Exploiting bacteriophages for human health

Thursday, March 27th, 2014

Exploiting bacteriophages for human health Whenever I write about phage therapy – using bacteriophages to treat bacterial infections – readers get overly enthusiastic about injecting patients with phages to produce a miracle cure. Look at it this way – that hasn’t worked for the last 100 years and it’s not likely to suddenly start working now. This short review is worth reading because it takes a much more thoughtful and holistic approach to the idea of phage therapy than the simple minded “phage as wonder cure” idea.

Exploiting gut bacteriophages for human health. Trends Microbiol. 20 Mar 2014 pii: S0966-842X(14)00045-6. doi: 10.1016/j.tim.2014.02.010
The human gut contains approximately 1015 bacteriophages (the ‘phageome’), probably the richest concentration of biological entities on earth. Mining and exploiting these potential ‘agents of change’ is an attractive prospect. For many years, phages have been used to treat bacterial infections in humans and more recently have been approved to reduce pathogens in the food chain. Phages have also been studied as drug or vaccine delivery vectors to help treat and prevent diseases such as cancer and chronic neurodegenerative conditions. Individual phageomes vary depending on age and health, thus providing a useful biomarker of human health as well as suggesting potential interventions targeted at the gut microbiota.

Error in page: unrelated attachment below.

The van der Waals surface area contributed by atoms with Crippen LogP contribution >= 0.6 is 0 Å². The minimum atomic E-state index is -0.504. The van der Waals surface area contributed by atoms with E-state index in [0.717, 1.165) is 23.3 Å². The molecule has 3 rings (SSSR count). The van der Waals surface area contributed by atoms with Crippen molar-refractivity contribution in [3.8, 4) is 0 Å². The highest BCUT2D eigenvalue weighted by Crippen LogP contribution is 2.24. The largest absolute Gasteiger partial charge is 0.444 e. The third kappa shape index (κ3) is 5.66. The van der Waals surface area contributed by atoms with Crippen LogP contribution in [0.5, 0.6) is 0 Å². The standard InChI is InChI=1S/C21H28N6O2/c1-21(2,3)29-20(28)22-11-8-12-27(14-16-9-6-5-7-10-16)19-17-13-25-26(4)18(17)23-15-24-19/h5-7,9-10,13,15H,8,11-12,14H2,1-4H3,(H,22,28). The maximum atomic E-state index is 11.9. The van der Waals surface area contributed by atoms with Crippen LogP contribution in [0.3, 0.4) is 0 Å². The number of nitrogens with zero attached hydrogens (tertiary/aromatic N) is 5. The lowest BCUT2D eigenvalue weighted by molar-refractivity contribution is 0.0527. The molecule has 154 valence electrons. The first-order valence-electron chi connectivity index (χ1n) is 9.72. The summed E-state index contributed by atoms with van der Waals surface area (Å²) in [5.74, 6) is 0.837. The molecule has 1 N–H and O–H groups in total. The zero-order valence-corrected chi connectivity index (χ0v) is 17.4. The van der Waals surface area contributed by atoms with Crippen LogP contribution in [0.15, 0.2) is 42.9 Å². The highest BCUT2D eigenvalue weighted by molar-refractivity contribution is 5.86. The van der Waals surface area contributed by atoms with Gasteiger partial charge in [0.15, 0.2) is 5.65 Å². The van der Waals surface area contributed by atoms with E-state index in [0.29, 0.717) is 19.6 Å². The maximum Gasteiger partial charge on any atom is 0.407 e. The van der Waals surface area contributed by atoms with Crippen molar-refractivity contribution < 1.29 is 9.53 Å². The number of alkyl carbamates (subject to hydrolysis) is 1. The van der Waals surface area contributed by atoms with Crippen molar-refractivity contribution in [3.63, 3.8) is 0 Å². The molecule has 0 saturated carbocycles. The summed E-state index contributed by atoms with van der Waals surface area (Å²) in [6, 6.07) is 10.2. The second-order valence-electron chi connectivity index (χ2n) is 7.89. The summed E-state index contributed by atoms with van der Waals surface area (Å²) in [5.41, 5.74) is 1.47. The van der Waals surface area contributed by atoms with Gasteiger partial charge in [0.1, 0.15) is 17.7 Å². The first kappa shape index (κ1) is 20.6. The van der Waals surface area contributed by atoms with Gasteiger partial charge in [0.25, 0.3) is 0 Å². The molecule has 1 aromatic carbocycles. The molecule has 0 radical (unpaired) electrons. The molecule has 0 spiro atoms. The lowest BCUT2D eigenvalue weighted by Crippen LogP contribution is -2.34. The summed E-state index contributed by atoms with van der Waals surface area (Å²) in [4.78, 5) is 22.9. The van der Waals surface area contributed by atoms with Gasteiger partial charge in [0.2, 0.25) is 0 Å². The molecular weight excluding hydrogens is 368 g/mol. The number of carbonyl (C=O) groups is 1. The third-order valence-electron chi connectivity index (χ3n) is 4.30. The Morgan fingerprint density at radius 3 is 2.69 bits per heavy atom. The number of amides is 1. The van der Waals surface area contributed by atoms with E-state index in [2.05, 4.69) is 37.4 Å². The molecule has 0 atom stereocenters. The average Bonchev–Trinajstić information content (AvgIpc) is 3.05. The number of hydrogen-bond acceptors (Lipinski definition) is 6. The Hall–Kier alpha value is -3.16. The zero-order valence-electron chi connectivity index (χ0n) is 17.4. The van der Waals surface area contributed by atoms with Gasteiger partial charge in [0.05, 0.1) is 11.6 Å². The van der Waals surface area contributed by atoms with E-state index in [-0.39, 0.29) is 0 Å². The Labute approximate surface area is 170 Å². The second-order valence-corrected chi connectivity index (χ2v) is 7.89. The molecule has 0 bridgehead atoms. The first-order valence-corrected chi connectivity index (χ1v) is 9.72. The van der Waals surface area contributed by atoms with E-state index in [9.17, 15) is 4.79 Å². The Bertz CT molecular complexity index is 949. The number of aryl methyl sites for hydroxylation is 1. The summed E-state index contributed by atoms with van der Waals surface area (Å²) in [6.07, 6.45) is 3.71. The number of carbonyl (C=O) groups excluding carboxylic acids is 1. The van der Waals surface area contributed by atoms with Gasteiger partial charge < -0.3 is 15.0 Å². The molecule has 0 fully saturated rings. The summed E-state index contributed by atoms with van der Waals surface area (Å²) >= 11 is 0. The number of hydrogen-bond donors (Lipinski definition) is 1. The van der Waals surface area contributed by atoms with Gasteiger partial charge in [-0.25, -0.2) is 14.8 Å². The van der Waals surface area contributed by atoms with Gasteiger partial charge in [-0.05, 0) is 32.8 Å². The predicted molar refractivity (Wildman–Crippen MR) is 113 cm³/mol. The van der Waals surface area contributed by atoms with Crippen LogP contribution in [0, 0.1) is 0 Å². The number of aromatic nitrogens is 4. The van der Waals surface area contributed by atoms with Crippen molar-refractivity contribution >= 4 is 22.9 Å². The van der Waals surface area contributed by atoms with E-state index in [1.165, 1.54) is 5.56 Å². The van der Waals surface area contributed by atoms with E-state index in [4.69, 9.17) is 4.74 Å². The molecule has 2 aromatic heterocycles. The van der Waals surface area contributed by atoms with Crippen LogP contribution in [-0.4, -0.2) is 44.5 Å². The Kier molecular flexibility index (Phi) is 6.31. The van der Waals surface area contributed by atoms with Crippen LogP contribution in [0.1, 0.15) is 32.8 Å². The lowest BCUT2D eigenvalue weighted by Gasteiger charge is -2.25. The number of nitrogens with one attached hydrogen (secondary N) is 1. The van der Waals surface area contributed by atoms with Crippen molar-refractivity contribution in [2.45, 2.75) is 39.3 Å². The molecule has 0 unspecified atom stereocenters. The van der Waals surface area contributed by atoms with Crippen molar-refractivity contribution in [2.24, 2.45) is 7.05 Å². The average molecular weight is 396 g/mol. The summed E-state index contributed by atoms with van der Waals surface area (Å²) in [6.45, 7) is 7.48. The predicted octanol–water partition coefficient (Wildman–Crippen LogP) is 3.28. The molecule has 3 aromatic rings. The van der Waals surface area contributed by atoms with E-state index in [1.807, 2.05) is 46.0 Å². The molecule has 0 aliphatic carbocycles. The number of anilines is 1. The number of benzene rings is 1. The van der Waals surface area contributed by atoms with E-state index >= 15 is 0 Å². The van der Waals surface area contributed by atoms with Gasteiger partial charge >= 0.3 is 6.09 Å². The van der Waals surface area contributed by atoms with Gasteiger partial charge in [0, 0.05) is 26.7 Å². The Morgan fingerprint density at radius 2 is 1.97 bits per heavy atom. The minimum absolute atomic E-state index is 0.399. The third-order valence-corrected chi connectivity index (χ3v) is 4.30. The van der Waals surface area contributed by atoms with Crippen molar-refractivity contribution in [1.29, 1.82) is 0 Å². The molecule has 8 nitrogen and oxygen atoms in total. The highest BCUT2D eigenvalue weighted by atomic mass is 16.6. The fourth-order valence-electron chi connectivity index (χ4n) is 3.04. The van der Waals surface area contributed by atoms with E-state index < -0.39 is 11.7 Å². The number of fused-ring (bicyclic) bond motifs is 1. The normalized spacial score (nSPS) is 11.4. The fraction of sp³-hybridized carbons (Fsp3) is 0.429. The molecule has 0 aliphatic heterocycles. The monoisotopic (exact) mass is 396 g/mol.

HIV cure research – advances and prospects

Thursday, March 20th, 2014

HIV reservoirs Thirty years after the identification of HIV, a cure for HIV infection is still to be achieved. Advances of combined antiretroviral therapy (cART) (=HAART) in recent years have transformed HIV infection into a chronic disease when treatment is available. However, in spite of the favorable outcomes provided by the newer therapies, cART is not curative and patients are at risk of developing HIV-associated disorders. Moreover, universal access to antiretroviral treatment is restricted by financial obstacles. This review discusses the most recent strategies that have been developed in the search for an HIV cure and to improve life quality of people living with HIV.

Highlights:

  • Some cases of cure or remission of infection have boosted the search for an HIV cure.
  • cART intensification has not shown significant impact in the reservoirs, but early cART may limit them.
  • Strategies to purge the reservoirs face difficulties linked to the complexity of latency mechanisms and drug non-specificity.
  • Repression of reservoirs or cell manipulation to render them less permissive to HIV may facilitate HIV remission.
  • HIV cure/remission may require boosting immune responses while keeping inflammation in check.

 

HIV cure research: Advances and prospects. (2014) Virology pii: S0042-6822(14)00065-8. doi: 10.1016/j.virol.2014.02.021

Remember what happened last time we “cured” AIDS?

Thursday, March 6th, 2014

Immune Timothy Brown, the “Berlin patient” was freed of HIV infection via a bone marrow transfusion from a compatible CCR5Δ32 donor in 2007.